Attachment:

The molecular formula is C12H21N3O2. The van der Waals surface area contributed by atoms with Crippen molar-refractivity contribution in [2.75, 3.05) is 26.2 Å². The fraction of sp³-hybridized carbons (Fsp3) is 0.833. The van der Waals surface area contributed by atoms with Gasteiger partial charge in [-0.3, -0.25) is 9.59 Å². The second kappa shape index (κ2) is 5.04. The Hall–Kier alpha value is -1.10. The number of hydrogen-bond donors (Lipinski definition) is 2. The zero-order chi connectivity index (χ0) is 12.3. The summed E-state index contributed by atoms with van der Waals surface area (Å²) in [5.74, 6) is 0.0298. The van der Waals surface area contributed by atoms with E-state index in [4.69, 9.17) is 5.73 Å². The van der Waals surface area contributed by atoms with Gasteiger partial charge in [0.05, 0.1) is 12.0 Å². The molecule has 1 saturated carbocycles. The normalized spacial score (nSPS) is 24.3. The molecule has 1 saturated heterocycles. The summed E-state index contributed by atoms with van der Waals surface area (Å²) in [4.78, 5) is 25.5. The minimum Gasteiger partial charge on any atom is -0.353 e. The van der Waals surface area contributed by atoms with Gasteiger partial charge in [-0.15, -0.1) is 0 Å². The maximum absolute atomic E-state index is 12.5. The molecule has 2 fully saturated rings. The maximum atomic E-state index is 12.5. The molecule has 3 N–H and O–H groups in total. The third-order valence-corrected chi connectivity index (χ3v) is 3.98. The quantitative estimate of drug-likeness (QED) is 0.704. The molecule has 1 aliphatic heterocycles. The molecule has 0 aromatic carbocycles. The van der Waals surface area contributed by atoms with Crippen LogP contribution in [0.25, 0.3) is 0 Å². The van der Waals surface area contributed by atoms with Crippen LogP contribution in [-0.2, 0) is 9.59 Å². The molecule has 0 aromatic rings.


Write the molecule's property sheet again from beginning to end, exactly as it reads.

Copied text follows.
The molecular formula is C12H21N3O2. The van der Waals surface area contributed by atoms with Crippen molar-refractivity contribution in [2.75, 3.05) is 26.2 Å². The fraction of sp³-hybridized carbons (Fsp3) is 0.833. The van der Waals surface area contributed by atoms with Gasteiger partial charge in [-0.3, -0.25) is 9.59 Å². The second kappa shape index (κ2) is 5.04. The Hall–Kier alpha value is -1.10. The number of hydrogen-bond donors (Lipinski definition) is 2. The zero-order chi connectivity index (χ0) is 12.3. The summed E-state index contributed by atoms with van der Waals surface area (Å²) in [5.74, 6) is 0.0298. The van der Waals surface area contributed by atoms with E-state index in [4.69, 9.17) is 5.73 Å². The van der Waals surface area contributed by atoms with Gasteiger partial charge in [0.05, 0.1) is 12.0 Å². The molecule has 1 saturated carbocycles. The normalized spacial score (nSPS) is 24.3. The molecule has 1 saturated heterocycles. The summed E-state index contributed by atoms with van der Waals surface area (Å²) in [4.78, 5) is 25.5. The minimum Gasteiger partial charge on any atom is -0.353 e. The van der Waals surface area contributed by atoms with Gasteiger partial charge in [-0.15, -0.1) is 0 Å². The maximum absolute atomic E-state index is 12.5. The molecule has 2 fully saturated rings. The maximum atomic E-state index is 12.5. The molecule has 3 N–H and O–H groups in total. The third-order valence-corrected chi connectivity index (χ3v) is 3.98. The quantitative estimate of drug-likeness (QED) is 0.704. The molecule has 1 aliphatic heterocycles. The molecule has 0 aromatic carbocycles. The van der Waals surface area contributed by atoms with Crippen LogP contribution in [0.25, 0.3) is 0 Å². The van der Waals surface area contributed by atoms with Crippen LogP contribution in [-0.2, 0) is 9.59 Å². The molecule has 0 aromatic rings.